#Monoid Source

class (Semigroup m) <= Monoid m  where

A Monoid is a Semigroup with a value mempty, which is both a left and right unit for the associative operation <>:

  • Left unit: (mempty <> x) = x
  • Right unit: (x <> mempty) = x

Monoids are commonly used as the result of fold operations, where <> is used to combine individual results, and mempty gives the result of folding an empty collection of elements.

Newtypes for Monoid

Some types (e.g. Int, Boolean) can implement multiple law-abiding instances for Monoid. Let's use Int as an example

  1. <> could be + and mempty could be 0
  2. <> could be * and mempty could be 1.

To clarify these ambiguous situations, one should use the newtypes defined in Data.Monoid.<NewtypeName> modules.

In the above ambiguous situation, we could use Additive for the first situation or Multiplicative for the second one.



#power Source

power :: forall m. Monoid m => m -> Int -> m

Append a value to itself a certain number of times. For the Multiplicative type, and for a non-negative power, this is the same as normal number exponentiation.

If the second argument is negative this function will return mempty (unlike normal number exponentiation). The Monoid constraint alone is not enough to write a power function with the property that power x n cancels with power x (-n), i.e. power x n <> power x (-n) = mempty. For that, we would additionally need the ability to invert elements, i.e. a Group.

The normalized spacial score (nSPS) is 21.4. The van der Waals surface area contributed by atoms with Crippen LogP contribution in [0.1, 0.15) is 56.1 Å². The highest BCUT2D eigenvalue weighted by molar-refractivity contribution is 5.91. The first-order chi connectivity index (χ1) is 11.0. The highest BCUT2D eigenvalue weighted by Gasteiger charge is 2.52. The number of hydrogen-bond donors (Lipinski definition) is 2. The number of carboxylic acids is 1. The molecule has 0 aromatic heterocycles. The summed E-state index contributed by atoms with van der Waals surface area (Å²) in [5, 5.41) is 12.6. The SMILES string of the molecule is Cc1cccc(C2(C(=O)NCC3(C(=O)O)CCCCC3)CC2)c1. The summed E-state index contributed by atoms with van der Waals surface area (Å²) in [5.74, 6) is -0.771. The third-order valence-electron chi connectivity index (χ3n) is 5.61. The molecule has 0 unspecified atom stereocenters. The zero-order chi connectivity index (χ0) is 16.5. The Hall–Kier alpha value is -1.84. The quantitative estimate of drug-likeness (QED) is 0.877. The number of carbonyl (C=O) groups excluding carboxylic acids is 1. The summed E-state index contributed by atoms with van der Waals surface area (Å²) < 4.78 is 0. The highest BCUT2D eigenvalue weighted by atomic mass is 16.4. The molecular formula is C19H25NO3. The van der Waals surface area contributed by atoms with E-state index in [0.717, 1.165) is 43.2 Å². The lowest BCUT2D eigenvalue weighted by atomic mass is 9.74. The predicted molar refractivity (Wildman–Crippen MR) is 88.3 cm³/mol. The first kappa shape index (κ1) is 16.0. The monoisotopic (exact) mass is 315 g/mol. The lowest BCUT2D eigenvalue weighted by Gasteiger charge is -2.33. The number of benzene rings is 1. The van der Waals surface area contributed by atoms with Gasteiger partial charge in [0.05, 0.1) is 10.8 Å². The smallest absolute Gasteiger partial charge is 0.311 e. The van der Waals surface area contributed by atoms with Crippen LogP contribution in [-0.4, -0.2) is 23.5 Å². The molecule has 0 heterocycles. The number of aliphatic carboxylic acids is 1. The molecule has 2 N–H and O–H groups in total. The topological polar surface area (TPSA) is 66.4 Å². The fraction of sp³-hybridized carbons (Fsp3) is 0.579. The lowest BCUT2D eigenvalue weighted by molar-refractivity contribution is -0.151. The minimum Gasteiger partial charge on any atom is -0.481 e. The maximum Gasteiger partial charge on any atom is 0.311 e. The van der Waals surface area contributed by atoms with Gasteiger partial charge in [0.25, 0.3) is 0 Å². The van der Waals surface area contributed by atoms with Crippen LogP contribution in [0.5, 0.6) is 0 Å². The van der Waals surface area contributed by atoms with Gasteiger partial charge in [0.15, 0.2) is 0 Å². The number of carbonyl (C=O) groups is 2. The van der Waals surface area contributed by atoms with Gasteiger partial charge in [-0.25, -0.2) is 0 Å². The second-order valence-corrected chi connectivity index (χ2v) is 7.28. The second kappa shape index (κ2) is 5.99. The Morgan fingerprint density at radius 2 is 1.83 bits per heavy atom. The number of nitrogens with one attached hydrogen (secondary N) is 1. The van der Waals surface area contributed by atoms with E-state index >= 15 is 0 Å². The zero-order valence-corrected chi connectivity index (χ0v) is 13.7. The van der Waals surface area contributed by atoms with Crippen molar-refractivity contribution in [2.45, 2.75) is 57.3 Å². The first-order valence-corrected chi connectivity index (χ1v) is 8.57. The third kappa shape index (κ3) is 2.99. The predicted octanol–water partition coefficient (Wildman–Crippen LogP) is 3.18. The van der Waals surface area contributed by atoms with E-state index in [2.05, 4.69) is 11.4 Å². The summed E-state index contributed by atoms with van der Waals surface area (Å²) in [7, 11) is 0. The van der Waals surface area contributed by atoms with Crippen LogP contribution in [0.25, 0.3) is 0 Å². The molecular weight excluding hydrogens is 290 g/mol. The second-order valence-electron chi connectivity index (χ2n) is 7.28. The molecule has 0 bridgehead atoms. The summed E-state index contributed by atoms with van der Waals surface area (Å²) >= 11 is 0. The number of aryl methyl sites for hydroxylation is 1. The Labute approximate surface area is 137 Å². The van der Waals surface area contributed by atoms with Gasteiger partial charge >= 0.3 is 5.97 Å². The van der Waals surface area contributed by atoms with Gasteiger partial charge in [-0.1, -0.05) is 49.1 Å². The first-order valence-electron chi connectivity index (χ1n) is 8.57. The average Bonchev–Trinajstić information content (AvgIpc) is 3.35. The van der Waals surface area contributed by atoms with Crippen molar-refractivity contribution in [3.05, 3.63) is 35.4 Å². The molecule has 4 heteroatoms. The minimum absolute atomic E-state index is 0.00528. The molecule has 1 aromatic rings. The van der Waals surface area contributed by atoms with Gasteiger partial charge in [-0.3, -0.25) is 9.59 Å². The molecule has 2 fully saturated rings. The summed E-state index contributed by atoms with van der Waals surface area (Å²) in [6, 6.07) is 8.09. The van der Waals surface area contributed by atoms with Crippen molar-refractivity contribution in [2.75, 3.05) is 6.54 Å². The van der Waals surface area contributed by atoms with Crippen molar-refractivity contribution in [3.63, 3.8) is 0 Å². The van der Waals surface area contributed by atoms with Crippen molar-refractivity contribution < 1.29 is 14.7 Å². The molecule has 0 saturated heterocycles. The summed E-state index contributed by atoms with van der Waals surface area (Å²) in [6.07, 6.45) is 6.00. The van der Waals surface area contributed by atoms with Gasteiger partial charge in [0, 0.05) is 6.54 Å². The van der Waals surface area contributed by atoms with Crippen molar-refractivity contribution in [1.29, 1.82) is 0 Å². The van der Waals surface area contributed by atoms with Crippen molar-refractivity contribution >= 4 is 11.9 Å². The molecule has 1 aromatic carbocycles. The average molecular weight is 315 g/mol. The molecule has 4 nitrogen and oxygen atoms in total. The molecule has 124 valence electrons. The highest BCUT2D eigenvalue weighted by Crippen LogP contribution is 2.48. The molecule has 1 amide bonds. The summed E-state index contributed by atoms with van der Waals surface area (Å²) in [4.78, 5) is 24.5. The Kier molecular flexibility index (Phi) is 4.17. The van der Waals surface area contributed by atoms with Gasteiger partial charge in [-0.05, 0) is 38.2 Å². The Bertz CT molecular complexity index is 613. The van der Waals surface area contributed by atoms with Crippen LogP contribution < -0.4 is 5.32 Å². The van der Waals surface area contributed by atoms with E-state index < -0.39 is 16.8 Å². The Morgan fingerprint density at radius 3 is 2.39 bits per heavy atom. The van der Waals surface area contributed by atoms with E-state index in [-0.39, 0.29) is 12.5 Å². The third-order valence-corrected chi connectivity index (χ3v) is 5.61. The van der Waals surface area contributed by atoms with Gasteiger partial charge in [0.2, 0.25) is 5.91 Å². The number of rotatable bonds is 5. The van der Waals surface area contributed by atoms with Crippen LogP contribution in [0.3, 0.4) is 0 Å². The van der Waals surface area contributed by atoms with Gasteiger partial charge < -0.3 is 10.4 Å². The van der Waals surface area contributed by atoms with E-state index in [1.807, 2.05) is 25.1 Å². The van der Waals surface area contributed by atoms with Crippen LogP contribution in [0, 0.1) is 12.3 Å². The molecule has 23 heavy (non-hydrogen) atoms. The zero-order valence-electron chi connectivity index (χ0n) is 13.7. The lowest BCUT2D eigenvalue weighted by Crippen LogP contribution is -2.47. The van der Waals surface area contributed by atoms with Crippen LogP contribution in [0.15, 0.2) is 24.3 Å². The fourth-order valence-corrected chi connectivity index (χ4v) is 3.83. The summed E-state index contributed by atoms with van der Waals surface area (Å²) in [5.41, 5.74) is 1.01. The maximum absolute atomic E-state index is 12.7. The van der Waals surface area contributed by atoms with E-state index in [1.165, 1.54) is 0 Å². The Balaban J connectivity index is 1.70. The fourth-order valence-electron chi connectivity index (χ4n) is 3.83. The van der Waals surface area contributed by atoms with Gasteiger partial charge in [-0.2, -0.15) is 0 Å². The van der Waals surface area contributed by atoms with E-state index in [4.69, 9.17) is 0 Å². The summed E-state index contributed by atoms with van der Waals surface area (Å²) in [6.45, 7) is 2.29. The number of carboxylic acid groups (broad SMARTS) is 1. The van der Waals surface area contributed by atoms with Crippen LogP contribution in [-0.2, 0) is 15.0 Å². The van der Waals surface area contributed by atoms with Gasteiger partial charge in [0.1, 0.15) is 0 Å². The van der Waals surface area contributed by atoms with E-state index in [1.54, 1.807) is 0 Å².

power [1,2] 3    == [1,2,1,2,1,2]
power [1,2] 1    == [1,2]
power [1,2] 0    == []
power [1,2] (-3) == []

#guard Source

guard :: forall m. Monoid m => Boolean -> m -> m

Allow or "truncate" a Monoid to its mempty value based on a condition.

#MonoidRecord Source

class (SemigroupRecord rowlist row subrow) <= MonoidRecord rowlist row subrow | rowlist -> row subrow where



Re-exports from Data.Semigroup

#Semigroup Source

class Semigroup a 

The Semigroup type class identifies an associative operation on a type.

Instances are required to satisfy the following law:

  • Associativity: (x <> y) <> z = x <> (y <> z)

One example of a Semigroup is String, with (<>) defined as string concatenation. Another example is List a, with (<>) defined as list concatenation.

Newtypes for Semigroup

There are two other ways to implement an instance for this type class regardless of which type is used. These instances can be used by wrapping the values in one of the two newtypes below:

  1. First - Use the first argument every time: append first _ = first.
  2. Last - Use the last argument every time: append _ last = last.


#SemigroupRecord Source

class SemigroupRecord rowlist row subrow | rowlist -> subrow


#(<>) Source

Operator alias for Data.Semigroup.append (right-associative / precedence 5)